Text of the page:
November 14, 2021, opening day!!



What Others Say

I always like to include what others write about an event I attend. Here are a few I saw -- please let me know of others by tagging me on Twitter.


Please share what others wrote about Revealing Krishna: Journey to Cambodia’s Sacred Mountain by retweeting the following:


Related Blog Posts

I always like to end my posts with a list of related blog posts, but I have written so many blog posts about the Cleveland Museum of Art, that it is best that you just see them all by pulling up all the posts tagged with:

Also, if you are interested in reading more art related blog posts, please see my 76 other blog posts tagged "Art"

Thank you for reading my blog post. You can learn about my travel journeys with my wife and co-blogger, Julie, and the venues we explore in Cleveland and Akron at: sosAssociates.com/Blog




Disclosure: I received an invitation to attend the Friday, November 12, 2021, Media & Influencer Preview of Revealing Krishna: Journey to Cambodia’s Sacred Mountain, which included both admission to the special preview along with one free beverage and snack item from Provenance Cafe. As a member of the Cleveland Museum of Art, I was entitled to free tickets to visit Revealing Krishna: Journey to Cambodia’s Sacred Mountain in the future, but the Media & Influencer Preview gave me special access to the museum staff responsible for the exhibition.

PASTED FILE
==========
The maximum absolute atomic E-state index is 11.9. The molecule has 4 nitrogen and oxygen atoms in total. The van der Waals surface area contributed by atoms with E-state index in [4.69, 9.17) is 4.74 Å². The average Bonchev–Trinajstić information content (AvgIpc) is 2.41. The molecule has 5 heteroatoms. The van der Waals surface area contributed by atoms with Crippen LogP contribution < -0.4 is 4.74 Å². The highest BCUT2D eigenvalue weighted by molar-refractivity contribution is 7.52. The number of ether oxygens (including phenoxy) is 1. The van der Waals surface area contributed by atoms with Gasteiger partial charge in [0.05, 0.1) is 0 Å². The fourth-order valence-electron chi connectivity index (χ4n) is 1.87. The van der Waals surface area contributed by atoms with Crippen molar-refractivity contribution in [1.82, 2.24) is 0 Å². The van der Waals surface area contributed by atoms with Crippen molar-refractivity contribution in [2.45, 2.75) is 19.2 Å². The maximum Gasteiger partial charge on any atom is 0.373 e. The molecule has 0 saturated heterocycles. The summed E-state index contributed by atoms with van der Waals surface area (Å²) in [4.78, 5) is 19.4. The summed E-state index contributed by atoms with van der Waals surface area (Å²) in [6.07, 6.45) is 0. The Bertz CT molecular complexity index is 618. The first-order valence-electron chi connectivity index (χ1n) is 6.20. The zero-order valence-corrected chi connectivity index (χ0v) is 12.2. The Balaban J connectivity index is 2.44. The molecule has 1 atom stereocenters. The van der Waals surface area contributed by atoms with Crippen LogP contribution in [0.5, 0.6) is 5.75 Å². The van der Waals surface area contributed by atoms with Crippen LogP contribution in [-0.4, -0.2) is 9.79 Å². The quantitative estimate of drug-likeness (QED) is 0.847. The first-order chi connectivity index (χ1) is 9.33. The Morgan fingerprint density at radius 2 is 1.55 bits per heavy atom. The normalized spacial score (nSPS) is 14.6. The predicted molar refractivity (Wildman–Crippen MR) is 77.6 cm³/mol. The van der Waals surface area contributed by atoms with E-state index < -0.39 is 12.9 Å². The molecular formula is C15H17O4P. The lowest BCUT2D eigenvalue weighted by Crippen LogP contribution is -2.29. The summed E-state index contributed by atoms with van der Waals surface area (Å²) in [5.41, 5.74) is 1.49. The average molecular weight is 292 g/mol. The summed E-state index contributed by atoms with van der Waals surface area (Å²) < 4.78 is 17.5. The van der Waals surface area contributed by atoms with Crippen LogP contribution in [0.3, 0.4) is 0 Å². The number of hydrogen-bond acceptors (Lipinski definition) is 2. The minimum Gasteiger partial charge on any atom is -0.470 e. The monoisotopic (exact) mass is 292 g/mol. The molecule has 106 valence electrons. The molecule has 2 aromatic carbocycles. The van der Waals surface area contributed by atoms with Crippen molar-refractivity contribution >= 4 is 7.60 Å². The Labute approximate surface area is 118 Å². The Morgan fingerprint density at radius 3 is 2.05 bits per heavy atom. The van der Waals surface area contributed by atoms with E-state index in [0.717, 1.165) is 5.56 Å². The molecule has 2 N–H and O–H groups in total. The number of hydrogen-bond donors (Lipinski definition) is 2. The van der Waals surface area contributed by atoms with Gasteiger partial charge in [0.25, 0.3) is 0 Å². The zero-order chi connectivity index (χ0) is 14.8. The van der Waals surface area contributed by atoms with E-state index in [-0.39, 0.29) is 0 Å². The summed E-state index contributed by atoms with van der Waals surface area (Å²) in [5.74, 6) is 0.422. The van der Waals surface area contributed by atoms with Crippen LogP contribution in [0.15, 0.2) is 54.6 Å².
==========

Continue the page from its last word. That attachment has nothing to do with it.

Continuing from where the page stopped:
The invitation to attend came as a result of my support of the Cleveland Museum of Art via my @sos_jr Twitter feed and sosAssociates.com blog posts. I enjoyed the event, and wrote this blog post to share my experience at the Revealing Krishna: Journey to Cambodia’s Sacred Mountain preview at the Cleveland Museum of Art. I plan to use my membership benefit to return to see the exhibition again.